the myth of multitasking

the myth of multitasking


As babies, we’re encouraged to master one task at a time. Sitting up, crawling, and then walking. In school, we focus on one subject at a time, devoting our energy to that until it’s time for the next class.

This makes it all the more strange that multitasking has become a source of pride for many adults, who list all the tasks they’re working on at once as if each is a badge of honor. But dividing your attention is not the best way to get things done.

Dave Crenshaw, author of The Myth of Multitasking, believes that concentrating on too many projects causes a loss of time and money. In this simple test Crenshaw shows how “switchtasking,” the act of attempting to do multiple attention-requiring tasks at the same time, has a high price. Many complete the tasks twice as slowly, and not as precisely, as they would have before.

How can you avoid the dangers of multitasking, while still getting all your work completed?

  1. Set your own goal lists. Knowing what you need to accomplish each day is an excellent start to ensuring you stay on task throughout your trade show planning.
  2. Disarm distractions by setting up recurring meetings. It can be hard to avoid co-workers who stop by your desk to ask quick questions. Try setting up short meetings with your most frequent interrupters, and train them to ask any questions during that scheduled time, so you can maintain productivity, but also keep your relationships intact.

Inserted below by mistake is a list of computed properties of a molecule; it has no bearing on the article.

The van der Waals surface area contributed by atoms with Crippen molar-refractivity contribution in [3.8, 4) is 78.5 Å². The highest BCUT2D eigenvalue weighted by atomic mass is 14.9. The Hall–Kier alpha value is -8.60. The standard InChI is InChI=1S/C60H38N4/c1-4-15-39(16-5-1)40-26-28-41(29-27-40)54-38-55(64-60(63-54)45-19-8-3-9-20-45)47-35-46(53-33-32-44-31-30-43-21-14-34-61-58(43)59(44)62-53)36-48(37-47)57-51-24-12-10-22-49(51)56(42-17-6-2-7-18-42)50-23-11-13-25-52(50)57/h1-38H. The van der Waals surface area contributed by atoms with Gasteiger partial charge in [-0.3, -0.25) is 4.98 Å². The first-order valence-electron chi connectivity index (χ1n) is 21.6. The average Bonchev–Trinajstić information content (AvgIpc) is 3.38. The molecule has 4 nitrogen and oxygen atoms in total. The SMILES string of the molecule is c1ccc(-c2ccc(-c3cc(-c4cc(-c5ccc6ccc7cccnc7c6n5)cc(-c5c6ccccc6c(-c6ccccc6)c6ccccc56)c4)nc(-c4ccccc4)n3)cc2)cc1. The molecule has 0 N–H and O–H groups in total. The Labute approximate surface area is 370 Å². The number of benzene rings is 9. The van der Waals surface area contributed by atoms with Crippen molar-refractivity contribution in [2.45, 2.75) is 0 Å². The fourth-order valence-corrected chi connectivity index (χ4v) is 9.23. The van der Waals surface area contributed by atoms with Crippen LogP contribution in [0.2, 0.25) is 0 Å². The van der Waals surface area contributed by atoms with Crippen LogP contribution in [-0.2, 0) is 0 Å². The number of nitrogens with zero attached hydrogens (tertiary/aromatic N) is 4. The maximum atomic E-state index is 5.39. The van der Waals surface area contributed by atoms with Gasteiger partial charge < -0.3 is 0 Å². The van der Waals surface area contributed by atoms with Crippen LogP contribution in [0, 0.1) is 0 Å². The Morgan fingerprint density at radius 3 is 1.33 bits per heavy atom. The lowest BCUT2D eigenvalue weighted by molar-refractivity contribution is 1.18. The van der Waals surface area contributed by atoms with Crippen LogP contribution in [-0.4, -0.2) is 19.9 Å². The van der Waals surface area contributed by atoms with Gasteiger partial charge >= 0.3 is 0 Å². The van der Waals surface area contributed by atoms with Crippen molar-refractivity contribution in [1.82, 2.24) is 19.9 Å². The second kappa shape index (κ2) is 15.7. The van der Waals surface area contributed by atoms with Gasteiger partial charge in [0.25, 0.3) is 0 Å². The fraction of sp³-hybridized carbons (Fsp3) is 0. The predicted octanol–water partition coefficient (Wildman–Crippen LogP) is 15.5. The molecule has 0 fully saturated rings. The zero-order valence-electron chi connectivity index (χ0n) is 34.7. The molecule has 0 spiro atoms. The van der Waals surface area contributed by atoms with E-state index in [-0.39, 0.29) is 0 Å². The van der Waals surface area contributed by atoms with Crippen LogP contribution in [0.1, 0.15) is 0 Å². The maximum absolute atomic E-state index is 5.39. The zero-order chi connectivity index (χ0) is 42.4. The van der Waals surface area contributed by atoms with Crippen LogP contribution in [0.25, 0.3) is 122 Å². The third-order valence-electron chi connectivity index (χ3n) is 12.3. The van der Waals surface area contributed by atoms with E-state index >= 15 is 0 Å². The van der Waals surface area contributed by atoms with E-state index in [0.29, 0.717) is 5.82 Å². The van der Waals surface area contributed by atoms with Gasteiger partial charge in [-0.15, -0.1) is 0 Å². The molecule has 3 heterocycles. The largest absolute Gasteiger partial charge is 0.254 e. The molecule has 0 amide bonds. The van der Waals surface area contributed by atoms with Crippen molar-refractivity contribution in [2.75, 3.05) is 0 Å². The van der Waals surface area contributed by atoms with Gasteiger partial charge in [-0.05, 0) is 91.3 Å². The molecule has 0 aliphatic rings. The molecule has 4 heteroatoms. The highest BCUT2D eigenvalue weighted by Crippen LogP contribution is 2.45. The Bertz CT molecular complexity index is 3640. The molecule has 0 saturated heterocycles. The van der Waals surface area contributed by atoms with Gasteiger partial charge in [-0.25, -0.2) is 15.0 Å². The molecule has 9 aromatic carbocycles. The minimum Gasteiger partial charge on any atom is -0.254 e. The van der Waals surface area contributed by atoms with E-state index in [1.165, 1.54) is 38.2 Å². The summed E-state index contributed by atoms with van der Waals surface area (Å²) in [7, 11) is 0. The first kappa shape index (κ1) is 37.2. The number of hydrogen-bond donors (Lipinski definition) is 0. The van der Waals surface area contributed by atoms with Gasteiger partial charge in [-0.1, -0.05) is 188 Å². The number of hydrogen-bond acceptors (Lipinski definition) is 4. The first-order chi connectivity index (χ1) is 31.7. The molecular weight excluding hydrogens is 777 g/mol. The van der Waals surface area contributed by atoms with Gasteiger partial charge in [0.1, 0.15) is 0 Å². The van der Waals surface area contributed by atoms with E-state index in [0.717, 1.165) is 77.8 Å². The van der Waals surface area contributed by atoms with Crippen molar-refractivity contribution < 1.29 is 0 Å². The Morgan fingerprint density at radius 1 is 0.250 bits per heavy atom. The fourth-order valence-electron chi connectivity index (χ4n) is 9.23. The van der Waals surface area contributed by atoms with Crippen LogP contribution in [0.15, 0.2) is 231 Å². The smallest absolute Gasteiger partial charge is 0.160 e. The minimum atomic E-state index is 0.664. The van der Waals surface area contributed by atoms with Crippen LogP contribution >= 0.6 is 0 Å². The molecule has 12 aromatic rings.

3. Get leadership on board. It can be hard if you’re in the middle to convince leadership to make any changes about the way things are done. But if you come armed with proof of the positive impacts controlling switchtasking has had on your own work, they may be more open to suggestions. In the trade show planning world, it’s particularly important to show how your productivity can enhance relationships with sponsors and attendees.
  4. Control your own distractions, like technology. Technology isn’t the problem, per se. However, the way many use it to distract themselves is problematic. Block yourself from surfing the web or answering texts when you’re focused on a task. If answering emails is a must, set specific check-in times so you can give those who’ve reached out your undivided attention.

These are all excellent ways to stay on task, while remaining productive and keeping your working relationships intact.

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